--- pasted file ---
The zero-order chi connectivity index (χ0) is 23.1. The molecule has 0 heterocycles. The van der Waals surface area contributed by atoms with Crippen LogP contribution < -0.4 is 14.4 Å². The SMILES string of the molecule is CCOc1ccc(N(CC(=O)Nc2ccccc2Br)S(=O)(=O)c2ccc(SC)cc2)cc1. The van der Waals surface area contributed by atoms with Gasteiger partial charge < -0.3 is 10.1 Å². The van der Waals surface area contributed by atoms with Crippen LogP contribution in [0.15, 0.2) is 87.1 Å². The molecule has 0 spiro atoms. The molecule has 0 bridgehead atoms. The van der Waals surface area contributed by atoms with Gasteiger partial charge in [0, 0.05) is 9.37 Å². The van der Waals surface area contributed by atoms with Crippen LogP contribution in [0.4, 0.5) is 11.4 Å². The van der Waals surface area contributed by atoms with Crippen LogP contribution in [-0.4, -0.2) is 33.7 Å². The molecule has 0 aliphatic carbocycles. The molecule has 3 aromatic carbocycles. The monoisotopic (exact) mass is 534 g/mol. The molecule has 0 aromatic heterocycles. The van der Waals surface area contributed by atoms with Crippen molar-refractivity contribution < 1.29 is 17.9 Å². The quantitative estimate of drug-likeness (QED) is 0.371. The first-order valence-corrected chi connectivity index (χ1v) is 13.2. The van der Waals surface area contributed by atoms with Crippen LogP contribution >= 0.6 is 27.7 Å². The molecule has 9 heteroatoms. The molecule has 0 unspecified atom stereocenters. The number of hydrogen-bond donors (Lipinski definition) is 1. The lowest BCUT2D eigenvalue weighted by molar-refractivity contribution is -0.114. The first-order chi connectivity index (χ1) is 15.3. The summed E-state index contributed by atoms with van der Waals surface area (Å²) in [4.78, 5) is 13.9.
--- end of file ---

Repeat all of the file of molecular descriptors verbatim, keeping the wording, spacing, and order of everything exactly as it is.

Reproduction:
The zero-order chi connectivity index (χ0) is 23.1. The molecule has 0 heterocycles. The van der Waals surface area contributed by atoms with Crippen LogP contribution < -0.4 is 14.4 Å². The SMILES string of the molecule is CCOc1ccc(N(CC(=O)Nc2ccccc2Br)S(=O)(=O)c2ccc(SC)cc2)cc1. The van der Waals surface area contributed by atoms with Gasteiger partial charge < -0.3 is 10.1 Å². The van der Waals surface area contributed by atoms with Crippen LogP contribution in [0.15, 0.2) is 87.1 Å². The molecule has 0 spiro atoms. The molecule has 0 bridgehead atoms. The van der Waals surface area contributed by atoms with Gasteiger partial charge in [0, 0.05) is 9.37 Å². The van der Waals surface area contributed by atoms with Crippen LogP contribution in [0.4, 0.5) is 11.4 Å². The van der Waals surface area contributed by atoms with Crippen LogP contribution in [-0.4, -0.2) is 33.7 Å². The molecule has 0 aliphatic carbocycles. The molecule has 3 aromatic carbocycles. The monoisotopic (exact) mass is 534 g/mol. The molecule has 0 aromatic heterocycles. The van der Waals surface area contributed by atoms with Crippen molar-refractivity contribution < 1.29 is 17.9 Å². The quantitative estimate of drug-likeness (QED) is 0.371. The first-order valence-corrected chi connectivity index (χ1v) is 13.2. The van der Waals surface area contributed by atoms with Crippen LogP contribution >= 0.6 is 27.7 Å². The molecule has 9 heteroatoms. The molecule has 0 unspecified atom stereocenters. The number of hydrogen-bond donors (Lipinski definition) is 1. The lowest BCUT2D eigenvalue weighted by molar-refractivity contribution is -0.114. The first-order chi connectivity index (χ1) is 15.3. The summed E-state index contributed by atoms with van der Waals surface area (Å²) in [4.78, 5) is 13.9.